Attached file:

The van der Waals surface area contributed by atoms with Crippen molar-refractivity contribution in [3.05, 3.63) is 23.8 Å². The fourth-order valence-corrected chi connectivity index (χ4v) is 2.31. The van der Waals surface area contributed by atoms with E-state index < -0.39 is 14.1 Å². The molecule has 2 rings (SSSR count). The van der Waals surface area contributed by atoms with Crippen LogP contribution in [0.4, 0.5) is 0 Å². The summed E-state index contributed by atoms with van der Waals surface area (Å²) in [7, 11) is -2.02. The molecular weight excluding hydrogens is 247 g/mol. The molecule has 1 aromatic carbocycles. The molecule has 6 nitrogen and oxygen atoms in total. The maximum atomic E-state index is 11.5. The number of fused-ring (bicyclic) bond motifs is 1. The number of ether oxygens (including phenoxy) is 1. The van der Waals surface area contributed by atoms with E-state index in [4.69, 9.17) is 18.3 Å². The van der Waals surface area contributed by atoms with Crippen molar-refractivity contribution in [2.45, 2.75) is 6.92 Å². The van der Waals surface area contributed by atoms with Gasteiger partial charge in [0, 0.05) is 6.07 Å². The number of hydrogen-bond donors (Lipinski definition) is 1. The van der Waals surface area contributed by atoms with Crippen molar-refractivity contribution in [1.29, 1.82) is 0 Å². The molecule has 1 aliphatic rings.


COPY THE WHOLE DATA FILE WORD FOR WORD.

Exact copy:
The van der Waals surface area contributed by atoms with Crippen molar-refractivity contribution in [3.05, 3.63) is 23.8 Å². The fourth-order valence-corrected chi connectivity index (χ4v) is 2.31. The van der Waals surface area contributed by atoms with E-state index < -0.39 is 14.1 Å². The molecule has 2 rings (SSSR count). The van der Waals surface area contributed by atoms with Crippen LogP contribution in [0.4, 0.5) is 0 Å². The summed E-state index contributed by atoms with van der Waals surface area (Å²) in [7, 11) is -2.02. The molecular weight excluding hydrogens is 247 g/mol. The molecule has 1 aromatic carbocycles. The molecule has 6 nitrogen and oxygen atoms in total. The maximum atomic E-state index is 11.5. The number of fused-ring (bicyclic) bond motifs is 1. The number of ether oxygens (including phenoxy) is 1. The van der Waals surface area contributed by atoms with E-state index in [4.69, 9.17) is 18.3 Å². The van der Waals surface area contributed by atoms with Crippen molar-refractivity contribution in [2.45, 2.75) is 6.92 Å². The van der Waals surface area contributed by atoms with Gasteiger partial charge in [0, 0.05) is 6.07 Å². The number of hydrogen-bond donors (Lipinski definition) is 1. The van der Waals surface area contributed by atoms with Crippen molar-refractivity contribution in [1.29, 1.82) is 0 Å². The molecule has 1 aliphatic rings.